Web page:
Saturday, March 4, 2017

OK, and so......

If you live in my house, the above phrase lets you know that G is in an OCD groove.
His needle is stuck.
As M says, "G is being sensitive....again."
G is usually straightening something and this is his repeated phrase that he says as he is checking and rechecking and rechecking something.

We see the psychiatrist later this month, and there will almost certainly be a medication increase.

When I think about how I was as a child, my condition was either not as bad or I was just very, very good at hiding it.

Because of my own OCD and just my personality, I have worked to be very open and honest with G about his brain, at least in terms that a 9-year-old will understand.  I strive to be very accepting.

While I think this is the best way for his emotional health, I'm not sure it is the best way for him to understand that he is kinda weird.

I guess what I mean is that as his family, we accept him however he is and try to be understanding.  But the world at large is not as accepting, and if he feels comfortable to be in his weirdness without trying to tone it down a bit, I'm not sure he will fully understand that sometimes you can't let your freak flag fly as loudly and proudly in some places as you do in others.

I mean, he probably understands this on some level.  He doesn't seem to do this stuff at school much but I think that is mostly because his mind is occupied at all times.  There are plenty of distractions to keep his brain from getting in a rut.  This is why I loved school, and probably why I became a teacher.  Intellectual activity takes me out of my own brain, out of my vat of anxiety, and makes me feel calm.  Since I started subbing, I've noticed that some of my worst days are when I am home without much to do. Even though one part of my brain "needs" those days, another part of my brain just struggles.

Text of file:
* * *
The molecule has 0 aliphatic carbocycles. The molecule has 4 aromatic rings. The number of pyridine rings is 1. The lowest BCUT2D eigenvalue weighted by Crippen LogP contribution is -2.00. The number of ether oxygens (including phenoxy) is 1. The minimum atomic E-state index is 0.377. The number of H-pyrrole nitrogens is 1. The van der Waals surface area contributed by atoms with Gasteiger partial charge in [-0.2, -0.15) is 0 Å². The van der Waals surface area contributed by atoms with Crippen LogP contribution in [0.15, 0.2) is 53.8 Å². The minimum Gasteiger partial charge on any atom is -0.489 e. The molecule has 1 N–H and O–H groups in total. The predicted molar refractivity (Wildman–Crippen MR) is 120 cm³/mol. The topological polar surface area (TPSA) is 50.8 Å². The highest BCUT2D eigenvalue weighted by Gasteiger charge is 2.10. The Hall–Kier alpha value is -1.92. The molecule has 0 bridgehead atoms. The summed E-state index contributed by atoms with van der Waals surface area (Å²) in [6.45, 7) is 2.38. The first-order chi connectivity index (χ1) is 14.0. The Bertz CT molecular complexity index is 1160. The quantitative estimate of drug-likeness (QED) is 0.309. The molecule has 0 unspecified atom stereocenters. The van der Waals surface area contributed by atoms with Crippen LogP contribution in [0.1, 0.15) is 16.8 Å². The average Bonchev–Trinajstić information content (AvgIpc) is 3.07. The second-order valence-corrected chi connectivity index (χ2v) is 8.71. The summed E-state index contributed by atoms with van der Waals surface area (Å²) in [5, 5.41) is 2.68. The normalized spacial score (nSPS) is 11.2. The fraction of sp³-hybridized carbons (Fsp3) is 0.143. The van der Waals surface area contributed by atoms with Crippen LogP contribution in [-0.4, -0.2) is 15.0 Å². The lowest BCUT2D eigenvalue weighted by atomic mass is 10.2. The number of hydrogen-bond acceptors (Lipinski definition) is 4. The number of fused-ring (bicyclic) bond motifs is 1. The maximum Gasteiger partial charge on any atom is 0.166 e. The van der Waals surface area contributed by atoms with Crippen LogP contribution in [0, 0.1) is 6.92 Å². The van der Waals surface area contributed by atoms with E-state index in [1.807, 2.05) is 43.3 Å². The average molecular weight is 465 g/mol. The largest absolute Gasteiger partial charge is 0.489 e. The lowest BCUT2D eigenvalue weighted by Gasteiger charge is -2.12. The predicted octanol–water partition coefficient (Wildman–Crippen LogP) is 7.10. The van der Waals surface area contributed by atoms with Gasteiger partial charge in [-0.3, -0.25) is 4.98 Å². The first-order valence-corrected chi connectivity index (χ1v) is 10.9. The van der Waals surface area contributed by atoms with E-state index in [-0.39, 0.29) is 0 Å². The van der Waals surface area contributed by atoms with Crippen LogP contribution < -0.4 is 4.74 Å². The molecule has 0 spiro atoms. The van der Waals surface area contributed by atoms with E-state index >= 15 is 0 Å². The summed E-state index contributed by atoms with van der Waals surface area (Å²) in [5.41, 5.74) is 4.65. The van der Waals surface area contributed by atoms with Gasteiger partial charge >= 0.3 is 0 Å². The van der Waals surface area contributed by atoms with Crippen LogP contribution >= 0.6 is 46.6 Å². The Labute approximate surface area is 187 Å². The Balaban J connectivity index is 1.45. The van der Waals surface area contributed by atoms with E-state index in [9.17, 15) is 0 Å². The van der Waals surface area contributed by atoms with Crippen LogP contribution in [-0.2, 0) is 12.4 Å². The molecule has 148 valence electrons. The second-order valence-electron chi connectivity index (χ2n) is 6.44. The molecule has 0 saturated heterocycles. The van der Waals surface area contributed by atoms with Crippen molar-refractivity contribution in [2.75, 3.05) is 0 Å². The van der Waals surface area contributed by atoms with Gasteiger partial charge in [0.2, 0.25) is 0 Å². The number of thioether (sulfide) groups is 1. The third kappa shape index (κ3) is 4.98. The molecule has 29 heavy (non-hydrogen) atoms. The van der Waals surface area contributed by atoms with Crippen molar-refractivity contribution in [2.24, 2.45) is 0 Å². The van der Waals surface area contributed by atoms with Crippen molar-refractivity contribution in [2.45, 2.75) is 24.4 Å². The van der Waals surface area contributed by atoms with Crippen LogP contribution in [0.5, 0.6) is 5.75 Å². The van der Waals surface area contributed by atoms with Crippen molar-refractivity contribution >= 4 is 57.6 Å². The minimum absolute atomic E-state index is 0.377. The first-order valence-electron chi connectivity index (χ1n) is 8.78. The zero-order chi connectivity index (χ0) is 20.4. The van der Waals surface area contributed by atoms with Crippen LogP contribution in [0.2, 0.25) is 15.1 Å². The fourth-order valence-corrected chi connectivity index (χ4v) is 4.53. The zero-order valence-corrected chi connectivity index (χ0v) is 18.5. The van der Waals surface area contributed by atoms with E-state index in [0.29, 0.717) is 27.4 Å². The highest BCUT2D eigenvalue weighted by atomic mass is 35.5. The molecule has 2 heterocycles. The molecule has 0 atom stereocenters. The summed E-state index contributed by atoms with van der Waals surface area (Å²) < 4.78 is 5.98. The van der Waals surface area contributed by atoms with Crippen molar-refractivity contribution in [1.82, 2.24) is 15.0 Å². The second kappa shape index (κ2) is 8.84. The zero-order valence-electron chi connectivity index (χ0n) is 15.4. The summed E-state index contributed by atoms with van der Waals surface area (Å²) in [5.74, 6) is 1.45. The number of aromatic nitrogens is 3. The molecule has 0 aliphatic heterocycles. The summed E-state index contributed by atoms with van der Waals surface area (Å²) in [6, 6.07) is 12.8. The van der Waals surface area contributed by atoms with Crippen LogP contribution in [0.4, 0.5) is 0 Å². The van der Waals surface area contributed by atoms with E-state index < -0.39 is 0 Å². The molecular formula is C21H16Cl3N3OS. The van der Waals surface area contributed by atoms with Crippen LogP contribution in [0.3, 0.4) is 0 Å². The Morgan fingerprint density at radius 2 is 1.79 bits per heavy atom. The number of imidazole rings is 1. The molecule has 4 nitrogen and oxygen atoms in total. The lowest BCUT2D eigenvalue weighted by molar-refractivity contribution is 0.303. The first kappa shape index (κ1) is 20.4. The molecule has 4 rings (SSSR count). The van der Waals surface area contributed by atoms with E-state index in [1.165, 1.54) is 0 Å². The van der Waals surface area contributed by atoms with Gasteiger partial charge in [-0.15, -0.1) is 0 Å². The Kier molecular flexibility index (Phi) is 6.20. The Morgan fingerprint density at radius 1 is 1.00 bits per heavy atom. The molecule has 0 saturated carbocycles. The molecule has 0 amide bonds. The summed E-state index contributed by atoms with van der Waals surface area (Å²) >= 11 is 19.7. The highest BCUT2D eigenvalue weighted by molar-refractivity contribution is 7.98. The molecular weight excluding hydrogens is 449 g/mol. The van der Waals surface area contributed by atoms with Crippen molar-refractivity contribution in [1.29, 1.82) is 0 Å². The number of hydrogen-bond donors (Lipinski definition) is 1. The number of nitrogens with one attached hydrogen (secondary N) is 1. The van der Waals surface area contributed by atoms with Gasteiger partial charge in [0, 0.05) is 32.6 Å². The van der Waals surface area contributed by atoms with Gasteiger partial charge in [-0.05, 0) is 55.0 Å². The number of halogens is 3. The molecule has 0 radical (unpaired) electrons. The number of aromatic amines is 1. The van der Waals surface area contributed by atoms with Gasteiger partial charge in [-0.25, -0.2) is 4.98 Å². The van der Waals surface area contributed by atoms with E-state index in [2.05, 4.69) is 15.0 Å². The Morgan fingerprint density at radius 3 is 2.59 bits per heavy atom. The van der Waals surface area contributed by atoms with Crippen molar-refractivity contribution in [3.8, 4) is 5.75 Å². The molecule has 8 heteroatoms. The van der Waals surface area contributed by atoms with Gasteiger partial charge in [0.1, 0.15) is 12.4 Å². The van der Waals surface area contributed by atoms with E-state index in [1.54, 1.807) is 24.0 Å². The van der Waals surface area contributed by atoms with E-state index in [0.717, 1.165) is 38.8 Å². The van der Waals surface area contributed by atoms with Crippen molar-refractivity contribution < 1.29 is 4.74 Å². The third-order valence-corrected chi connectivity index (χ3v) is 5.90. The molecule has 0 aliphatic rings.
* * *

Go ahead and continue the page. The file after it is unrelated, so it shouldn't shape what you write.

He doesn't "OK AND SO" at school not because he realizes it is strange but because his brain is so busy he doesn't feel the need to "OK AND SO."

One of the things I've just begun realizing is how much G's OCD affects the other kids.  It drives both of them nuts when he fixes and re-fixes and gets upset when they accidentally move something he has placed "just so."

I sometimes feel badly asking them to chill about issues when I give G more leeway.  Because they don't have his problems and are naturally less tightly wound, it is easier for them to chill so I often ask it of them.  Asking G to chill is like asking an oven to become a freezer.  Chilling is just not how he is wired.

Whenever I begin to stress that G will never be a successful, "normal," productive adult who lives in my basement, I try to remember that I am a fairly successful, "normal," productive adult who doesn't live in my parents' basement.

In the grand scheme of things, having OCD is probably a walk in the park.  

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